His splendid constitution and robust health enabled him to live an active life up to 1870, when he seemed to collapse all of a sudden beneath the weight of his years, while still retaining the full strength of his intellect, and died on September 23rd, when just about to enter on his eighty-fifth year. His fellow-countrymen, nearly all of them men of faith and deeply imbued with the principles and practices of religion, regretted to notice the absence from his bedside, at the supreme moment, of the minister of divine mercy. But in these delicate and sacred matters of conscience man is accountable only to his God, whose supreme judgment may greatly differ from ours. Papineau was, it is true, a philosophe, a spiritualist, and a deist, but while opposed to the intervention of the priest in politics, he was never an anti-clerical. On several occasions, in fact throughout his career, he was to be found claiming religious liberty for the church in Canada with the same zeal and ardour with which he fought for political freedom for all. When, in 1837, the ecclesiastical authorities rightly deemed it necessary to warn the Canadian people against Papineau's revolutionary course, he Conceived a bitterness towards the clergy which the lapse of time only served to exasperate.

He was rarely seen to leave Montebello after his retirement from public life. On one occasion, however, as we have already stated, he consented to gratify the wishes of his admirers in Montreal, who desired to meet him. He attended for that purpose a meeting of the Institut Canadien, and delivered an address. He showed himself throughout this lecture an impenitent radical, with all the ideas of his long life crystallized in his intellect. And this consistency and unity of his career was the result of so many sacrifices on his part that some allowance must surely be made for it Had Papineau fallen into line under the new order of things, why might he not also have aspired to high position in the land? But to return to the lecture—after a rapid glance at the history of Canada from the Treaty of Paris (1763), he depicted in broad outline the phases of our colonial system up to 1867—"Confederation, the most culpable of all, now for three months in operation." In this lecture his old antipathies reappear in full vigour, in spite of his advanced age, which usually softens them. His arch enemy, the English aristocracy, could hardly escape without a blow, and in truth he hits it unmercifully. Nor does he spare the authors of confederation, "those ill-famed, self-interested men." His wrath had not aged. But let us not scrutinize this indictment; it was not the death song of the gentle swan, but the last defiance of the Indian warrior, shouted out with his death rattle. Let us cull from this lecture, ere we close, but this pathetic profession of love for his country: "You will believe me, I trust, when I say to you, I love my country. 1 have loved her wisely, I have loved her madly! . . . . Opinions outside may differ. But looking into my heart and my mind in all sincerity, I feel I can say that I have loved her as she should be loved. The sentiment of love of my country I imbibed from the breasts of my nurse—my saintly mother. The brief expression in which it is best enunciated: 'My country first!' I learned to lisp at my father's knee."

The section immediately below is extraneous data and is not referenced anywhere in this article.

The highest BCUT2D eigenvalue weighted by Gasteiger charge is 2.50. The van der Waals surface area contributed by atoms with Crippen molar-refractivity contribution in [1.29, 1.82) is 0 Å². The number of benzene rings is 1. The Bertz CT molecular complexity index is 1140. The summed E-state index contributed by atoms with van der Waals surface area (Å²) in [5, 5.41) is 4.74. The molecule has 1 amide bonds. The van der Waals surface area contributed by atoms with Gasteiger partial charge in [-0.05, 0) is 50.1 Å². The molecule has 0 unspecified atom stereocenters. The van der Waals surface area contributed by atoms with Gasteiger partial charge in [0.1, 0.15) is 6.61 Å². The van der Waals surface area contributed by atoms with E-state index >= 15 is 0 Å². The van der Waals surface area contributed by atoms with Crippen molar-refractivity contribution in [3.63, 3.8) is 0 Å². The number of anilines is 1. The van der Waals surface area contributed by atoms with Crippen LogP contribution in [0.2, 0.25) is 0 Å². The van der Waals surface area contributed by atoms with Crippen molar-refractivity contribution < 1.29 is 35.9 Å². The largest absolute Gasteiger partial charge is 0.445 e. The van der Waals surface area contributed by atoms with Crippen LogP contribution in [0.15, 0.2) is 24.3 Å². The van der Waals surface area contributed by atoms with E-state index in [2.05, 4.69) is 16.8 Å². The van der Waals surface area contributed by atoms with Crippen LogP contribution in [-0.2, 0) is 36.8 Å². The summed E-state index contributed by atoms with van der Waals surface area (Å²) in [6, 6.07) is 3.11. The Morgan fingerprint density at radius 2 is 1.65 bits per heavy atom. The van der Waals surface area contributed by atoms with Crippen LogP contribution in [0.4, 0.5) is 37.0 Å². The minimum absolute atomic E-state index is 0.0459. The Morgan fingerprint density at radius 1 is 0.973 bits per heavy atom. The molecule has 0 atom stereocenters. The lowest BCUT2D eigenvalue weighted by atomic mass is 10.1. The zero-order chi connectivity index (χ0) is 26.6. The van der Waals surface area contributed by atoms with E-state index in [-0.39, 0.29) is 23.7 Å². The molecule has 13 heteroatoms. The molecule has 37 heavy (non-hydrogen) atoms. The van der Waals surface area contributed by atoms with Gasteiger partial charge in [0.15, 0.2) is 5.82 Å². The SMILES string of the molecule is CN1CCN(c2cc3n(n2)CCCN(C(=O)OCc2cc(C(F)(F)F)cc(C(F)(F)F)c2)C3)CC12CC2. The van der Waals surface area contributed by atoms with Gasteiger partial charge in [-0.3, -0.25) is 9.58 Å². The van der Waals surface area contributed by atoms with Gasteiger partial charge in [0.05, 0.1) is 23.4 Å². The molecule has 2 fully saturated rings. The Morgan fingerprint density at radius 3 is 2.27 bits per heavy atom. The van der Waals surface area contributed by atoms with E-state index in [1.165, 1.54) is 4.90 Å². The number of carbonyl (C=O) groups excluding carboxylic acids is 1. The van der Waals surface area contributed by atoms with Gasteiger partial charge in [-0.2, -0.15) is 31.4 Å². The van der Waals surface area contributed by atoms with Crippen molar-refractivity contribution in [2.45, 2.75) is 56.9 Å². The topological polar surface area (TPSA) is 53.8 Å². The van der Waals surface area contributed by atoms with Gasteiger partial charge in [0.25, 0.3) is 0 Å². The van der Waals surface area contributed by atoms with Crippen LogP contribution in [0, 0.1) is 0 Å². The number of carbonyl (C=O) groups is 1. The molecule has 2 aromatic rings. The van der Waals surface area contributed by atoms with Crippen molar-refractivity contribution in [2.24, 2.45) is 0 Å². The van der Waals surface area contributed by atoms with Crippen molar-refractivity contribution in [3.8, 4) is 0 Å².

With these burning words of love for his country, words which atone for many an excess of language, we deem it well to close these pages devoted to the memory of one who gave the best part of his life to defending his people against the assaults of their enemies, and raised the French Canadian race in its own estimation, in the face of the powerful men who sought to humiliate and annihilate it. Obstacles of many kinds prevented his work from reaching the perfection he had pictured to himself, but it is manifest to all that the struggles during which his high-spirited eloquence was heard above the fray for a quarter of a century, scattered broadcast those life-giving principles which have borne fruit and flower in our free political institutions. On this ground, as well as for his great fame as an orator, of which we are all justly proud, he is entitled to the homage of posterity, in common with all who unselfishly devote their lives to the triumph of a great cause.